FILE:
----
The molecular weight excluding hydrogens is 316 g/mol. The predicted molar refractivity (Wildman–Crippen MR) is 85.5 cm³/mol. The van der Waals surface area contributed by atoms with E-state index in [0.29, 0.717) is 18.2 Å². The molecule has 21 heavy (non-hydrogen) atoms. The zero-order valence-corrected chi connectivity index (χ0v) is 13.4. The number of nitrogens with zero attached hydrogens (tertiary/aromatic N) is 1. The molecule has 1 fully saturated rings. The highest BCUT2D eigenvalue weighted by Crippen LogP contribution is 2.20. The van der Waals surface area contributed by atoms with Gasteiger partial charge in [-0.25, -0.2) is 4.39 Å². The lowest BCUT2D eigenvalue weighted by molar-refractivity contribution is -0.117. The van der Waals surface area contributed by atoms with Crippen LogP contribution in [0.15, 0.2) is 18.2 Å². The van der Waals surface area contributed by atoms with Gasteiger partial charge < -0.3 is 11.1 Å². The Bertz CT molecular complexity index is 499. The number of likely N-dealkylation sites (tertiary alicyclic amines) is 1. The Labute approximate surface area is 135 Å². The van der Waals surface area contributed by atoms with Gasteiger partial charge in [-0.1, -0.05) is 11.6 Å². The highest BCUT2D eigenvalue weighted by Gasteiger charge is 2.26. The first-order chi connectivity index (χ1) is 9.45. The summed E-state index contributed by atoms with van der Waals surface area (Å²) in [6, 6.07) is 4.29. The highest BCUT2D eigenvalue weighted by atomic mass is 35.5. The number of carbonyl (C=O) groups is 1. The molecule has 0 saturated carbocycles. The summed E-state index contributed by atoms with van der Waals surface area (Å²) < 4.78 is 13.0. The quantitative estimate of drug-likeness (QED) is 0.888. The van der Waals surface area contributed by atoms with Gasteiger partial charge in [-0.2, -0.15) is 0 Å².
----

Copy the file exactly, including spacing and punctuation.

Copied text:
The molecular weight excluding hydrogens is 316 g/mol. The predicted molar refractivity (Wildman–Crippen MR) is 85.5 cm³/mol. The van der Waals surface area contributed by atoms with E-state index in [0.29, 0.717) is 18.2 Å². The molecule has 21 heavy (non-hydrogen) atoms. The zero-order valence-corrected chi connectivity index (χ0v) is 13.4. The number of nitrogens with zero attached hydrogens (tertiary/aromatic N) is 1. The molecule has 1 fully saturated rings. The highest BCUT2D eigenvalue weighted by Crippen LogP contribution is 2.20. The van der Waals surface area contributed by atoms with Gasteiger partial charge in [-0.25, -0.2) is 4.39 Å². The lowest BCUT2D eigenvalue weighted by molar-refractivity contribution is -0.117. The van der Waals surface area contributed by atoms with Crippen LogP contribution in [0.15, 0.2) is 18.2 Å². The van der Waals surface area contributed by atoms with Gasteiger partial charge < -0.3 is 11.1 Å². The Bertz CT molecular complexity index is 499. The number of likely N-dealkylation sites (tertiary alicyclic amines) is 1. The Labute approximate surface area is 135 Å². The van der Waals surface area contributed by atoms with Gasteiger partial charge in [-0.1, -0.05) is 11.6 Å². The highest BCUT2D eigenvalue weighted by Gasteiger charge is 2.26. The first-order chi connectivity index (χ1) is 9.45. The summed E-state index contributed by atoms with van der Waals surface area (Å²) in [6, 6.07) is 4.29. The highest BCUT2D eigenvalue weighted by atomic mass is 35.5. The number of carbonyl (C=O) groups is 1. The molecule has 0 saturated carbocycles. The summed E-state index contributed by atoms with van der Waals surface area (Å²) < 4.78 is 13.0. The quantitative estimate of drug-likeness (QED) is 0.888. The van der Waals surface area contributed by atoms with Gasteiger partial charge in [-0.2, -0.15) is 0 Å².